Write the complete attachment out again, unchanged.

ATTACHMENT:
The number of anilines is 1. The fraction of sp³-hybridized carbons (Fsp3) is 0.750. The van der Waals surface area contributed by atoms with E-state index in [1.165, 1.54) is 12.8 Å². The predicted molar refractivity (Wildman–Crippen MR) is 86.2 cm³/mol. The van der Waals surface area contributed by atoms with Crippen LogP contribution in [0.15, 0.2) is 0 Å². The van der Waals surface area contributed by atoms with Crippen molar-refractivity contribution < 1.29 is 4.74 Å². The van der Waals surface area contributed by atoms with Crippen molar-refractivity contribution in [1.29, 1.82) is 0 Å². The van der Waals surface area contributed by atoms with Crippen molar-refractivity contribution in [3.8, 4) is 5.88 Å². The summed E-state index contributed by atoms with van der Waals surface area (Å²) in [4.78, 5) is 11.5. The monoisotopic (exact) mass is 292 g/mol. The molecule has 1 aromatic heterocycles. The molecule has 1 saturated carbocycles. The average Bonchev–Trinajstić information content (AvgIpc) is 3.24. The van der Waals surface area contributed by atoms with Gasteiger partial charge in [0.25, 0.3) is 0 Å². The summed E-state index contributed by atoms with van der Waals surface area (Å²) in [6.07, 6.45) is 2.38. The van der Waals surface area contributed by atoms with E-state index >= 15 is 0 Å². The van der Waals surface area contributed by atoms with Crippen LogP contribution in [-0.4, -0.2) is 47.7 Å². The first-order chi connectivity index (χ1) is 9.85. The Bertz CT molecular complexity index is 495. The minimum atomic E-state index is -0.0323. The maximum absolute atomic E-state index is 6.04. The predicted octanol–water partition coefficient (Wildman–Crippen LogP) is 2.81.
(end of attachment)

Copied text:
The number of anilines is 1. The fraction of sp³-hybridized carbons (Fsp3) is 0.750. The van der Waals surface area contributed by atoms with E-state index in [1.165, 1.54) is 12.8 Å². The predicted molar refractivity (Wildman–Crippen MR) is 86.2 cm³/mol. The van der Waals surface area contributed by atoms with Crippen LogP contribution in [0.15, 0.2) is 0 Å². The van der Waals surface area contributed by atoms with Crippen molar-refractivity contribution < 1.29 is 4.74 Å². The van der Waals surface area contributed by atoms with Crippen molar-refractivity contribution in [1.29, 1.82) is 0 Å². The van der Waals surface area contributed by atoms with Crippen molar-refractivity contribution in [3.8, 4) is 5.88 Å². The summed E-state index contributed by atoms with van der Waals surface area (Å²) in [4.78, 5) is 11.5. The monoisotopic (exact) mass is 292 g/mol. The molecule has 1 aromatic heterocycles. The molecule has 1 saturated carbocycles. The average Bonchev–Trinajstić information content (AvgIpc) is 3.24. The van der Waals surface area contributed by atoms with Gasteiger partial charge in [0.25, 0.3) is 0 Å². The summed E-state index contributed by atoms with van der Waals surface area (Å²) in [6.07, 6.45) is 2.38. The van der Waals surface area contributed by atoms with E-state index >= 15 is 0 Å². The van der Waals surface area contributed by atoms with Crippen LogP contribution in [-0.4, -0.2) is 47.7 Å². The first-order chi connectivity index (χ1) is 9.85. The Bertz CT molecular complexity index is 495. The minimum atomic E-state index is -0.0323. The maximum absolute atomic E-state index is 6.04. The predicted octanol–water partition coefficient (Wildman–Crippen LogP) is 2.81.